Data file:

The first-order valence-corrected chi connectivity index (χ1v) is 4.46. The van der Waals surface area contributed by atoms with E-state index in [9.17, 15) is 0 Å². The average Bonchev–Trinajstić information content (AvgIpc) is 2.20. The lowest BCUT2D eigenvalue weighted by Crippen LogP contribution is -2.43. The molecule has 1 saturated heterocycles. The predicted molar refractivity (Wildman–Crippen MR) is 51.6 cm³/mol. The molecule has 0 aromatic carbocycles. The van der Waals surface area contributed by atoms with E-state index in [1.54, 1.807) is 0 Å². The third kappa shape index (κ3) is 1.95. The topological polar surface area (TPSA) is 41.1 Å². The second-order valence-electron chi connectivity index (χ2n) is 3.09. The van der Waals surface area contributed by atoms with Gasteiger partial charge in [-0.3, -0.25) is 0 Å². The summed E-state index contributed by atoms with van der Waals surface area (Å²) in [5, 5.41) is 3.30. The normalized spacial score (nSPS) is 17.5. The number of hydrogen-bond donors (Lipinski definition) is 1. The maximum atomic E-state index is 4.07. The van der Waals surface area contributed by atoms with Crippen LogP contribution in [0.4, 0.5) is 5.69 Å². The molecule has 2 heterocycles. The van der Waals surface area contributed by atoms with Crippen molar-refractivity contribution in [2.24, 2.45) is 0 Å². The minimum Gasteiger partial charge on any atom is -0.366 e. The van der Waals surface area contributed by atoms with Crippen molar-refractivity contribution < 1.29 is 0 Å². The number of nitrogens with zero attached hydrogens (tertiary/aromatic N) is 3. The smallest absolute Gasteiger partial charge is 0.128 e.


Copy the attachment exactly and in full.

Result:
The first-order valence-corrected chi connectivity index (χ1v) is 4.46. The van der Waals surface area contributed by atoms with E-state index in [9.17, 15) is 0 Å². The average Bonchev–Trinajstić information content (AvgIpc) is 2.20. The lowest BCUT2D eigenvalue weighted by Crippen LogP contribution is -2.43. The molecule has 1 saturated heterocycles. The predicted molar refractivity (Wildman–Crippen MR) is 51.6 cm³/mol. The molecule has 0 aromatic carbocycles. The van der Waals surface area contributed by atoms with E-state index in [1.54, 1.807) is 0 Å². The third kappa shape index (κ3) is 1.95. The topological polar surface area (TPSA) is 41.1 Å². The second-order valence-electron chi connectivity index (χ2n) is 3.09. The van der Waals surface area contributed by atoms with Gasteiger partial charge in [-0.3, -0.25) is 0 Å². The summed E-state index contributed by atoms with van der Waals surface area (Å²) in [5, 5.41) is 3.30. The normalized spacial score (nSPS) is 17.5. The number of hydrogen-bond donors (Lipinski definition) is 1. The maximum atomic E-state index is 4.07. The van der Waals surface area contributed by atoms with Crippen LogP contribution in [0.4, 0.5) is 5.69 Å². The molecule has 2 heterocycles. The van der Waals surface area contributed by atoms with Crippen molar-refractivity contribution in [2.24, 2.45) is 0 Å². The minimum Gasteiger partial charge on any atom is -0.366 e. The van der Waals surface area contributed by atoms with Crippen molar-refractivity contribution < 1.29 is 0 Å². The number of nitrogens with zero attached hydrogens (tertiary/aromatic N) is 3. The smallest absolute Gasteiger partial charge is 0.128 e.